Multidimensional Poverty Measurement and Analysis: Chapter 1 – Introduction

OPHI Working Paper No. 82

35 Pages Posted: 16 Feb 2015

See all articles by Sabina Alkire

Sabina Alkire

Oxford Poverty & Human Development Initiative

James E. Foster

George Washington University

Suman Seth

University of Leeds - Economics Division; University of Oxford - Oxford Poverty & Human Development Initiative

Maria Emma Santos

CONICET-UNS/IIESS and OPHI

Jose Roche

Oxford Poverty & Human Development Initiative

Paola Ballon

University of Oxford; Oxford Poverty and Human Development Initiative

Date Written: December 13, 2014

Abstract

This working paper presents the normative, empirical, and policy motivations for focusing on multidimensional poverty measurement and analysis in general, and one measurement approach in particular. The fundamental normative motivation is to create effective measures that better reflect poor people’s experience, so that policies using such measures reduce poverty. Such measures are needed because, empirically, income-poor households are (surprisingly) not well-matched to households carrying other basic deprivations like malnutrition; also the trends of income and non-income deprivations are not matched, and nor does growth ensure the reduction of social deprivations. And, a dashboard overlooks the interconnection between deprivations, which people experience and policies seek to address. Turning to policy, we close by discussing how the Alkire-Foster methodology we present in Working Paper 86 (“Multidimensional Poverty Measurement and Analysis: Chapter 5 – The Alkire-Foster Counting Methology”) may be used.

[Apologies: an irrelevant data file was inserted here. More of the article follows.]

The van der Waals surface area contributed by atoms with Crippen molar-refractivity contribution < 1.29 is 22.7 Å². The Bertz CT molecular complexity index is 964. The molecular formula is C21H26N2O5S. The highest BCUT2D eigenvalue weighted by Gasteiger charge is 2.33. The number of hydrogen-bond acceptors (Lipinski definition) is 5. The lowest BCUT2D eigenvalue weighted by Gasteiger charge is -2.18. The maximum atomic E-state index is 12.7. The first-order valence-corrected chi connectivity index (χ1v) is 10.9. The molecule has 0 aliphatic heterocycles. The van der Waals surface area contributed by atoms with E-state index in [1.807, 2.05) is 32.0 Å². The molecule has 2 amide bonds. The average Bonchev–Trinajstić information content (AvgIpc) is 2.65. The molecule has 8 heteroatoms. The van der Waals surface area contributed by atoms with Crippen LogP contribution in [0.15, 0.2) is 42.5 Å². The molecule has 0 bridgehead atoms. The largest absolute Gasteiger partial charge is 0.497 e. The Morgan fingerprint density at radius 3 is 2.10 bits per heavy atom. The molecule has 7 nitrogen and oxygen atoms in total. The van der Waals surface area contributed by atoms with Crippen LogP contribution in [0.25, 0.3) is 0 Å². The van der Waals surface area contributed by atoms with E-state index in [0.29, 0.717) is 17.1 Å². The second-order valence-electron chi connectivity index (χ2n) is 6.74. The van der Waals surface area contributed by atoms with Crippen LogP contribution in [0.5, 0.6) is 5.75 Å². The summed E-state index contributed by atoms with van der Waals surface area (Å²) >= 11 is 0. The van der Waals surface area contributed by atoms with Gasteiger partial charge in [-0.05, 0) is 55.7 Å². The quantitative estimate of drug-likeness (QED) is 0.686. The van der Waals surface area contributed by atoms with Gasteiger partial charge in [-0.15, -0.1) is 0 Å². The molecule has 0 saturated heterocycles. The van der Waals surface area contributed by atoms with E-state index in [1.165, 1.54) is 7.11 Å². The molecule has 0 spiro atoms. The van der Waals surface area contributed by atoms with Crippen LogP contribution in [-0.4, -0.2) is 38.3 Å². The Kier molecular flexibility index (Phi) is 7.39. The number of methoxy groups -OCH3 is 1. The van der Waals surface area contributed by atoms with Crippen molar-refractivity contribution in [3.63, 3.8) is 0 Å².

Keywords: multidimensional poverty, capability approach, Millennium Development Goals, economic growth, income poverty

JEL Classification: D60, I30, O20

Suggested Citation

Alkire, Sabina and Foster, James E. and Seth, Suman and Santos, Maria Emma and Roche, Jose and Ballon, Paola, Multidimensional Poverty Measurement and Analysis: Chapter 1 – Introduction (December 13, 2014). OPHI Working Paper No. 82. Available at SSRN: https://ssrn.com/abstract=2564702 or http://dx.doi.org/10.2139/ssrn.2564702

Sabina Alkire

Oxford Poverty & Human Development Initiative ( email )

Queen Elizabeth House
3 Mansfield Road
Oxford, Oxfordshire OX1 3TB
United Kingdom

James E. Foster

George Washington University ( email )

2121 I Street NW
Washington, DC 20052
United States

Suman Seth

University of Leeds - Economics Division ( email )

Leeds LS2 9JT
United Kingdom
+44(0)1133432629 (Phone)

HOME PAGE: http://business.leeds.ac.uk/about-us/our-people/staff-directory/profile/suman-seth/

University of Oxford - Oxford Poverty & Human Development Initiative

3 Mansfield Road
Queen Elizabeth House
Oxford, Oxfordshire OX1 3TB
United Kingdom
+44 1865 618643 (Phone)

HOME PAGE: http://ophi.org.uk/about/people/research-associates-and-advisors/suman-seth/

Maria Emma Santos

CONICET-UNS/IIESS and OPHI ( email )

12 de Octubre y San Juan
Bahia Blanca, Buenos Aires 8000
Argentina

Jose Roche

Oxford Poverty & Human Development Initiative ( email )

Queen Elizabeth House (QEH)
3 Mansfield Road
Oxford, OX1 3TB
United Kingdom

Paola Ballon (Contact Author)

University of Oxford ( email )

South Parks Road
Oxford, Oxforshire OX1 3QY
United Kingdom

HOME PAGE: http://oxford.academia.edu/PaolaBallon

Oxford Poverty and Human Development Initiative ( email )

University of Oxford
3 Mansfield Road
Oxford, OX1 3TB
United Kingdom

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